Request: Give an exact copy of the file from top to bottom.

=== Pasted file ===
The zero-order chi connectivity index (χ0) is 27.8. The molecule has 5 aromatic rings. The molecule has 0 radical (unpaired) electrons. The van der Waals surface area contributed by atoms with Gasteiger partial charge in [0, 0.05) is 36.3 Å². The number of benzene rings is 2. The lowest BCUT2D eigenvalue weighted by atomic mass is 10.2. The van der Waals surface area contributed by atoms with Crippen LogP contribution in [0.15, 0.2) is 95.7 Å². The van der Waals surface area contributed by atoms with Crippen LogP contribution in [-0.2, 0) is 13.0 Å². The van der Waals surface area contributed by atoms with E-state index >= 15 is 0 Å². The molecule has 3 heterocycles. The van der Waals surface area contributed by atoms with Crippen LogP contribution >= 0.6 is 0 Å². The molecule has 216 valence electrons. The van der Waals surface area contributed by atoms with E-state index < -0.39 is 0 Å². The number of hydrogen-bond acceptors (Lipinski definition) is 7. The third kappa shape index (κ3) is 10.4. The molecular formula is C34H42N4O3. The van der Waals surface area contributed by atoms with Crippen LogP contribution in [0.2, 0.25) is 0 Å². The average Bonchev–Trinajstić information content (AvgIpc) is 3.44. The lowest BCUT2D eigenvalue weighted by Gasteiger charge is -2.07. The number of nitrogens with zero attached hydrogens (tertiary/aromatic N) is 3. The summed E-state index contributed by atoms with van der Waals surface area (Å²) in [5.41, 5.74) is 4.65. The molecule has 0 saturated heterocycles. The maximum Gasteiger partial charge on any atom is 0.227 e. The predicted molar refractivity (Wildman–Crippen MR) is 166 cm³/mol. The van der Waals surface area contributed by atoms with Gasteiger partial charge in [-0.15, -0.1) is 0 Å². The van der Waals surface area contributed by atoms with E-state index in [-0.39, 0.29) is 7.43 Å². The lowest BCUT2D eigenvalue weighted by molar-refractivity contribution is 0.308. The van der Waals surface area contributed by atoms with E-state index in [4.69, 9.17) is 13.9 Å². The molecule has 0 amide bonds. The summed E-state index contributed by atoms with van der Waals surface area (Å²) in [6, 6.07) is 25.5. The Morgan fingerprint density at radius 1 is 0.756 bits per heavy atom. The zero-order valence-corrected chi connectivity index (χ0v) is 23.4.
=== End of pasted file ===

The zero-order chi connectivity index (χ0) is 27.8. The molecule has 5 aromatic rings. The molecule has 0 radical (unpaired) electrons. The van der Waals surface area contributed by atoms with Gasteiger partial charge in [0, 0.05) is 36.3 Å². The number of benzene rings is 2. The lowest BCUT2D eigenvalue weighted by atomic mass is 10.2. The van der Waals surface area contributed by atoms with Crippen LogP contribution in [0.15, 0.2) is 95.7 Å². The van der Waals surface area contributed by atoms with Crippen LogP contribution in [-0.2, 0) is 13.0 Å². The van der Waals surface area contributed by atoms with E-state index >= 15 is 0 Å². The molecule has 3 heterocycles. The van der Waals surface area contributed by atoms with Crippen LogP contribution >= 0.6 is 0 Å². The molecule has 216 valence electrons. The van der Waals surface area contributed by atoms with E-state index < -0.39 is 0 Å². The number of hydrogen-bond acceptors (Lipinski definition) is 7. The third kappa shape index (κ3) is 10.4. The molecular formula is C34H42N4O3. The van der Waals surface area contributed by atoms with Crippen LogP contribution in [0.2, 0.25) is 0 Å². The average Bonchev–Trinajstić information content (AvgIpc) is 3.44. The lowest BCUT2D eigenvalue weighted by Gasteiger charge is -2.07. The number of nitrogens with zero attached hydrogens (tertiary/aromatic N) is 3. The summed E-state index contributed by atoms with van der Waals surface area (Å²) in [5.41, 5.74) is 4.65. The molecule has 0 saturated heterocycles. The maximum Gasteiger partial charge on any atom is 0.227 e. The predicted molar refractivity (Wildman–Crippen MR) is 166 cm³/mol. The van der Waals surface area contributed by atoms with Gasteiger partial charge in [-0.15, -0.1) is 0 Å². The van der Waals surface area contributed by atoms with E-state index in [-0.39, 0.29) is 7.43 Å². The lowest BCUT2D eigenvalue weighted by molar-refractivity contribution is 0.308. The van der Waals surface area contributed by atoms with E-state index in [4.69, 9.17) is 13.9 Å². The molecule has 0 amide bonds. The summed E-state index contributed by atoms with van der Waals surface area (Å²) in [6, 6.07) is 25.5. The Morgan fingerprint density at radius 1 is 0.756 bits per heavy atom. The zero-order valence-corrected chi connectivity index (χ0v) is 23.4.